BARRE — The rules aren’t completely clear and neither is the prize, but a competition that has yielded positive results in some mid-sized New England cities has been retooled for rural Vermont.
It’s called the “Working Communities Challenge” — a Green Mountain riff on the “Working Cities Challenge” the Federal Reserve Bank of Boston launched in Massachusetts six years ago and has since replicated in Connecticut and Rhode Island.
On Wednesday morning Boston Fed President Eric Rosengren joined Gov. Phil Scott in the crowded lobby of the Barre Opera House to announce the roll-out of a program they said is being modified to reflect Vermont’s rural character and could serve as a template for neighboring New Hampshire and Maine.
“Vermont first,” Scott joked, during a presentation Rosengren said was necessarily short on specifics.
“We’re kind of building the plane while flying it,” Rosengren said of a challenge that initially targeted mid-sized post-industrial cities in southern New England — all with identified problems and a shared vision for solving them.
The format is easily transferable though some of the rules have to change and the size of the multi-year grants the winners will receive hasn’t been determined.
The three-year grants awarded to 16 cities from the three southern New England states that participated in the Working Cities Challenge ranged from $300,000 to $475,000 and helped leverage $11 million in additional investment.
Rosengren said the amount of the Vermont grants will be decided in coming months as criteria are refined and a 17-member steering committee readies to solicit proposals from communities across the state in the fall.
Steve Michon, who has been tasked by the Boston Fed to direct the Vermont challenge, said things will move swiftly from there. He said the steering committee will meet in December to evaluate the proposals and award up to six planning grants. By this time next year, he said three of those proposals will be awarded larger multi-year implementation grants along with technical assistance and other resources needed to advance their chosen project.
“We’re looking for big ideas,” he said.
Rosengren said it will be up to communities to identify a problem, agree on a solution and harness the support of municipal officials, community organizations and business leaders.
“You’re not going to win the challenge if you can’t come to some kind of agreement, because communities that can’t come to agreement about their own vision don’t prove to be particularly successful,” he said.
Scott said he welcomed an initiative that he believed would advance the goals reflected in his first executive order — growing the economy, making the state more affordable and protecting vulnerable Vermonters.
“We’re committed to helping communities thrive by bridging the gap between government agencies, the private sector and community-based organizations, and we’re thrilled to have Boston Fed’s Working Communities Challenge become another tool in the toolbox to help expand economic growth outside of Chittenden County,” he said, noting the state’s $100,000 investment has already leveraged $1 million in national, private and public funding.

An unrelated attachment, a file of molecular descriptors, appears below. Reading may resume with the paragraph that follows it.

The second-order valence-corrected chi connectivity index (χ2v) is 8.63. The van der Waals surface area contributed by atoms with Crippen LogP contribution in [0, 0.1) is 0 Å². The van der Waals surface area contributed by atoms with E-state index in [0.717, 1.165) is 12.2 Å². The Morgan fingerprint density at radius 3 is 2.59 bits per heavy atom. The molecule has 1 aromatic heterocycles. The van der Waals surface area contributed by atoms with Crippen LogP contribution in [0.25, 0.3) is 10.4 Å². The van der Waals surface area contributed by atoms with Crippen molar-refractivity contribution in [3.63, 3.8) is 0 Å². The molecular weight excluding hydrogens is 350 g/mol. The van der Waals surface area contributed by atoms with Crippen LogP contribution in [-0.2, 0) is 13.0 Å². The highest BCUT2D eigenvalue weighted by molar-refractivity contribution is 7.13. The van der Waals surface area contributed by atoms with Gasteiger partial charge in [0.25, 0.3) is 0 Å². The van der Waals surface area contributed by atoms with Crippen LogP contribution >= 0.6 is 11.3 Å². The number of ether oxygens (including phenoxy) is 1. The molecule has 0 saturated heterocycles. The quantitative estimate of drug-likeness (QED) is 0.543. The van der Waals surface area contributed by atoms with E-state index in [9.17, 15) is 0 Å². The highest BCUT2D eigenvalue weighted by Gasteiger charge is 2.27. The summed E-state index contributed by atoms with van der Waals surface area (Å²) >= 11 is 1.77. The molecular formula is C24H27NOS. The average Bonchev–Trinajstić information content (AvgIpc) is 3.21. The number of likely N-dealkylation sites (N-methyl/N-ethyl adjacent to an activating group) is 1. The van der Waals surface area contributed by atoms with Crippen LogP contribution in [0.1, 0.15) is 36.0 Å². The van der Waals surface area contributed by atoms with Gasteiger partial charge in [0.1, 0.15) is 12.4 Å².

Representatives of three of those funding partners — National Life Group Foundation, the Doris Duke Charitable Foundation and NeighborWorks America — spoke briefly during a Wednesday presentation that opened with Ted Brady recalling the a Vermont group’s “Yes, but ...” reaction when the Boston Fed first floated the idea three years ago.
“What works in southern New England doesn’t work in rural Vermont,” Brady said. “What works in Burlington doesn’t work in rural Vermont.”
It wouldn’t be much of a competition if — as was the case with the “Working Cities Challenge” — participation were limited to communities with populations of at least 25,000 people.
In Vermont only Burlington would qualify and communities from Barre to Bennington where an infusion of outside funding and technical assistance could make a huge difference wouldn’t be permitted to participate.
Brady said the venue for Wednesday’s roll-out wasn’t an accident.
“We’re here in Barre because it personifies the program,” he said. “This community is experiencing a rebirth. This community has great leaders. This community has strong non-profit, strong government and strong business leaders. This community is investing in itself. What does it take to get to the next level? Leadership, collaboration and a common vision.”
Barre City Manager Steve Mackenzie, who only had to walk up one flight of City Hall stairs to attend the event, said he welcomed a chance to jump-start local revitalization efforts that he said have “plateaued.”
“Barre City is up to the challenge,” he said.
Scott reminded him it was a challenge and despite his love for the community where he was born and raised, Barre would have to submit a compelling proposal.
Rosengren stressed there is no right answer — proposals could address issues ranging from education to opioid addiction and pretty much everything in between.
“It’s not about the Boston Fed telling communities what they’re going to do,” he said. “It’s us facilitating communities figuring out what they should do for themselves and coming up with sustainable projects that really work.”
Beth Rusnock, president of the National Life Group Foundation, said she was sold on a concept that leverages out of state money to help solve problems facing Vermont communities.
“It’s an opportunity to build community by bringing people together, creating comprehensive, well-planned approaches to community needs,” she said.
Scott said the hope is the challenge will spark community-wide conversations across Vermont in coming months as word of the challenge spreads.